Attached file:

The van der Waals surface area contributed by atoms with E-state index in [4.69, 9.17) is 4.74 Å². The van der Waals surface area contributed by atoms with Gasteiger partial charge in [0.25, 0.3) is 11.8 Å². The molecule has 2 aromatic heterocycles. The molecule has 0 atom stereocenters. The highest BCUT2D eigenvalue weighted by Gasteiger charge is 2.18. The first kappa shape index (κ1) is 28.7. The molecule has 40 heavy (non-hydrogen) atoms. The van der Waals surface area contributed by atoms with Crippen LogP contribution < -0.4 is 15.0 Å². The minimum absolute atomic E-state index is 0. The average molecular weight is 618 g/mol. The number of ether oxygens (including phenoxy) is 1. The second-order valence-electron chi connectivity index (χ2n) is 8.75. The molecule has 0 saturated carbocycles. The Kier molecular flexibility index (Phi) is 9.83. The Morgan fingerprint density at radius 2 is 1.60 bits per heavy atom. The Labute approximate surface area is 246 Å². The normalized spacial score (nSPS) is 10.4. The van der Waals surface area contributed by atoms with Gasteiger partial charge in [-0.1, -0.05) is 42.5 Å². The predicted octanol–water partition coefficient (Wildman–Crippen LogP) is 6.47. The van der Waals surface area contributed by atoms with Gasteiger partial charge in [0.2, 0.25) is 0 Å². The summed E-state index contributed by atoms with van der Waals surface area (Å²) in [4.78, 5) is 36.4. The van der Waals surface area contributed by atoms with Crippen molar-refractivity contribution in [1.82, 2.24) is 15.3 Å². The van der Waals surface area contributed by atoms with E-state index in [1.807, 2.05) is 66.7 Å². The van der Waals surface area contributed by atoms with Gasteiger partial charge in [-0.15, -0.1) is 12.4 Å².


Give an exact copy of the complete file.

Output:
The van der Waals surface area contributed by atoms with E-state index in [4.69, 9.17) is 4.74 Å². The van der Waals surface area contributed by atoms with Gasteiger partial charge in [0.25, 0.3) is 11.8 Å². The molecule has 2 aromatic heterocycles. The molecule has 0 atom stereocenters. The highest BCUT2D eigenvalue weighted by Gasteiger charge is 2.18. The first kappa shape index (κ1) is 28.7. The molecule has 40 heavy (non-hydrogen) atoms. The van der Waals surface area contributed by atoms with Crippen LogP contribution < -0.4 is 15.0 Å². The minimum absolute atomic E-state index is 0. The average molecular weight is 618 g/mol. The number of ether oxygens (including phenoxy) is 1. The second-order valence-electron chi connectivity index (χ2n) is 8.75. The molecule has 0 saturated carbocycles. The Kier molecular flexibility index (Phi) is 9.83. The Morgan fingerprint density at radius 2 is 1.60 bits per heavy atom. The Labute approximate surface area is 246 Å². The normalized spacial score (nSPS) is 10.4. The van der Waals surface area contributed by atoms with Gasteiger partial charge in [-0.1, -0.05) is 42.5 Å². The predicted octanol–water partition coefficient (Wildman–Crippen LogP) is 6.47. The van der Waals surface area contributed by atoms with Gasteiger partial charge in [0.2, 0.25) is 0 Å². The summed E-state index contributed by atoms with van der Waals surface area (Å²) in [4.78, 5) is 36.4. The van der Waals surface area contributed by atoms with Crippen molar-refractivity contribution in [1.82, 2.24) is 15.3 Å². The van der Waals surface area contributed by atoms with E-state index in [1.807, 2.05) is 66.7 Å². The van der Waals surface area contributed by atoms with Gasteiger partial charge in [-0.15, -0.1) is 12.4 Å².